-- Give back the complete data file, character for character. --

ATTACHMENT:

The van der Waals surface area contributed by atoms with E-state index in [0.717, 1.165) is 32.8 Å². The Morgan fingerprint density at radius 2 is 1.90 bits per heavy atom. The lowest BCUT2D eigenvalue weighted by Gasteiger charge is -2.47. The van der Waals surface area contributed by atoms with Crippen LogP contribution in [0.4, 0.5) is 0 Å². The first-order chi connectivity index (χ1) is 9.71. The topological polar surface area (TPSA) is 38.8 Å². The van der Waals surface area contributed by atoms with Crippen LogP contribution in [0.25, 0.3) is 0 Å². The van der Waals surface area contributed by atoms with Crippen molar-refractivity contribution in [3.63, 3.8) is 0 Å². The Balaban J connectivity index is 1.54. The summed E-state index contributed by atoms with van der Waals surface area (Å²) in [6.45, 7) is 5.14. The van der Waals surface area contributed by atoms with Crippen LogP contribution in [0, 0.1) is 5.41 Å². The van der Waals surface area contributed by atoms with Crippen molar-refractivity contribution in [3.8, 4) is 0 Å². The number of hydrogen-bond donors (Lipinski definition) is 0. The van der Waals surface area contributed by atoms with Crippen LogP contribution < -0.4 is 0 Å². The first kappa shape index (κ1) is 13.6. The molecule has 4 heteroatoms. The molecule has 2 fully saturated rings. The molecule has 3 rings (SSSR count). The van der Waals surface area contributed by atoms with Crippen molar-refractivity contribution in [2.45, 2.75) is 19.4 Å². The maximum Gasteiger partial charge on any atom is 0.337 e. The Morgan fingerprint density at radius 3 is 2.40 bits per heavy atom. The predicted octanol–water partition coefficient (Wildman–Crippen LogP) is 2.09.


The van der Waals surface area contributed by atoms with E-state index in [0.717, 1.165) is 32.8 Å². The Morgan fingerprint density at radius 2 is 1.90 bits per heavy atom. The lowest BCUT2D eigenvalue weighted by Gasteiger charge is -2.47. The van der Waals surface area contributed by atoms with Crippen LogP contribution in [0.4, 0.5) is 0 Å². The first-order chi connectivity index (χ1) is 9.71. The topological polar surface area (TPSA) is 38.8 Å². The van der Waals surface area contributed by atoms with Crippen LogP contribution in [0.25, 0.3) is 0 Å². The van der Waals surface area contributed by atoms with Crippen molar-refractivity contribution in [3.63, 3.8) is 0 Å². The Balaban J connectivity index is 1.54. The summed E-state index contributed by atoms with van der Waals surface area (Å²) in [6.45, 7) is 5.14. The van der Waals surface area contributed by atoms with Crippen LogP contribution in [0, 0.1) is 5.41 Å². The van der Waals surface area contributed by atoms with Crippen molar-refractivity contribution in [3.8, 4) is 0 Å². The number of hydrogen-bond donors (Lipinski definition) is 0. The van der Waals surface area contributed by atoms with Crippen LogP contribution < -0.4 is 0 Å². The first kappa shape index (κ1) is 13.6. The molecule has 4 heteroatoms. The molecule has 2 fully saturated rings. The molecule has 3 rings (SSSR count). The van der Waals surface area contributed by atoms with Crippen molar-refractivity contribution in [2.45, 2.75) is 19.4 Å². The maximum Gasteiger partial charge on any atom is 0.337 e. The Morgan fingerprint density at radius 3 is 2.40 bits per heavy atom. The predicted octanol–water partition coefficient (Wildman–Crippen LogP) is 2.09.